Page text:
TBI – Survivors, Caregivers, Family, and Friends

Posts tagged ‘bicycle/motor vehicle accident.’

Survivors SPEAK OUT! . . . . . . . . . . Stuart ‘lucky’ White

 

Survivors SPEAK OUT! – Stuart ‘lucky’ White

by

Donna O’Donnell Figurski

 

White, Stuart "lucky"

Stuart with friend, Trevor.

1. What is your name? (last name optional)

Stuart White

2. Where do you live? (city and/or state and/or country) Email (optional)

England

3. When did you have your TBI? At what age?

August 9, 1996

4. How did your TBI occur?

I was riding my bike, and I was hit by a car.

5. When did you (or someone) first realize you had a problem?

My problem was apparent as soon as the accident happened. I went straight into a coma. I was fortunate enough that a First Aider wasn’t far from me.

6. What kind of emergency treatment, if any, did you have?
(e.g., surgery,

tracheotomy, G-peg)

I was in Emergency for nine days. I’m not sure what they did to me. Sorry.

7. Were you in a coma? If so, how long?

Yes. 9 days.

8. Did you do rehab? What kind of rehab (i.e., In-patient or Out-patient and Occupational, Physical, Speech, Other)?
How long were you in rehab?

I was at the hospital for about a month and a half. Then I had a form of rehab at home, due to having a home tutor and the fact that I wasn’t able to do anything on my own. It took years for me to be back to normal.

9. What problems or disabilities, if any, resulted from your TBI?
(e.g., balance, perception, personality, etc.)

Balance, personality, couldn’t read or write, speech problems, memory loss

10. How has your life changed? Is it better? Is it worse?

My life was worse at first, but now I can finally say that, after accepting the past, I can look into the future with confidence.

11. What do you miss the most from your pre-TBI life?

I miss my teenage childhood as I had to regain a lot of things I had lost.

12. What do you enjoy most in your post-TBI life?

I realise how lucky I have been, and I enjoy that I am now able to give something back to other TBI survivors.

13. What do you like least about your TBI?

I dislike my fatigue. (It sucks.)

14. Has anything helped you to accept your TBI?

Mainly my family

15. Has your injury affected your home life and relationships and, if so, how?

My relationships have been affected a bit. It is hard to explain TBI to someone who doesn’t understand it and who thinks it has passed, so I should just get over it.

16. Has your social life been altered or changed and, if so, how?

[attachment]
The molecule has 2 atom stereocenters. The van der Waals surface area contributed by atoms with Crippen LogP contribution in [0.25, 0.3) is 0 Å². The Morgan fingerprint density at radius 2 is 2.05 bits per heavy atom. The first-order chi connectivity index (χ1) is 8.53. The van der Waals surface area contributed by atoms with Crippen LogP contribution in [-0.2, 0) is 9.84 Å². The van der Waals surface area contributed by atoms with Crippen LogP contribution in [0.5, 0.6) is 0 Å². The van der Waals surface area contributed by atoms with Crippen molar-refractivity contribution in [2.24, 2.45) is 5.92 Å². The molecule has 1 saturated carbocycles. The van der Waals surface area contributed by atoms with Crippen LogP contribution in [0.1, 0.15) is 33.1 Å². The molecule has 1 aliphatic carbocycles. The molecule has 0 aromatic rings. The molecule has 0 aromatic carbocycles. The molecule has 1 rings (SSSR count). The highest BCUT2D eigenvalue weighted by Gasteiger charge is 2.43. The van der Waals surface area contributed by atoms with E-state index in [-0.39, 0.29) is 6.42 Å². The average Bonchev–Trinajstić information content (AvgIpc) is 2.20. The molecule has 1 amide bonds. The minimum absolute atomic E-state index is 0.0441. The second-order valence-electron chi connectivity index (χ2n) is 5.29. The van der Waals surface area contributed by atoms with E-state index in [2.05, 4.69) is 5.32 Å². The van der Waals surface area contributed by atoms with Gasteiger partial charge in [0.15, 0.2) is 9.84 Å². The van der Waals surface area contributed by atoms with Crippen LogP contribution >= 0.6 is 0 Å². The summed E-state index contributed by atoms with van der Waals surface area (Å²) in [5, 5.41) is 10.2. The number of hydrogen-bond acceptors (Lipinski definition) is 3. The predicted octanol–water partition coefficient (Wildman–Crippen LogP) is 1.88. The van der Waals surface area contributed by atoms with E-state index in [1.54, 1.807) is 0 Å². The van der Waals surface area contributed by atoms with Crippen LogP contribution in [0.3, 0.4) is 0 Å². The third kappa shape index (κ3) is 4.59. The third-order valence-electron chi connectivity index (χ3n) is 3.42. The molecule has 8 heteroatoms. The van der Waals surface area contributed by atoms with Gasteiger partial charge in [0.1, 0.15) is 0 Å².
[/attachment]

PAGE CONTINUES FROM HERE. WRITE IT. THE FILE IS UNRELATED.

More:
Yes, mainly planning things. I cannot plan many things due to being sleepy a lot.

17. Who is your main caregiver? Do you understand what it takes to be a caregiver?

I would say my parents, as they helped me a lot.

18. What are your future plans? What do you expect/hope to be doing ten years from now?

I hope to be helping other survivors.

19. Are you able to provide a helpful hint that may have taken you a long time to learn, but which you wished you had known earlier? If so, please state what it is to potentially help other TBI survivors with your specific kind of TBI.

Yes. Realise that you cannot give up on yourself. TBI is very hard work, but NEVER give up. You never know what is going to happen in the future.

20. What advice would you offer to other TBI survivors? Do you have any other comments that you would like to add?

It is hard work, but accept the past. You can still look back at it, and then in the future you will realise how White, Stuart "lucky" Younger photofar you have come. Be proud of yourself no matter what others say, as you are a survivor who has fought against the odds!

 

Thank you, Stuart, for taking part in this interview. I hope that your experience will offer some hope, comfort, and inspiration to my readers.

(Disclaimer: The views or opinions in this post are solely that of the interviewee.)

(Photos compliments of Stuart.)

If you would like to be a part of the SPEAK OUT! project, please go to TBI Survivor Interview Questionnaire for a copy of the questions and the release form.

Caregivers SPEAK OUT! . . . . . . . . . Marleen Salo

SPEAK OUT! – Marleen Salo

by

Donna O’Donnell Figurski

Marleen Salo with her son, Marty Salo (TBI Survivor) and her husband, Al Salo.

Marleen Salo with her son, Marty Salo (TBI Survivor) and her husband, Al Salo.

 

 

1. What is your name? (last name optional)

Marleen Salo (Marty’s Mom)

2. Where do you live? (city and/or state and/or country)     Email? (optional)

Lutz, Florida, USA      marleensalogm@gmail.com

3. What caused your survivor’s TBI?

A car hit my son while he was crossing a street on his bicycle.

4. On what date did you begin care for your TBI survivor? Are you the main caregiver? How old were you when you began care?

April 1982     36 years old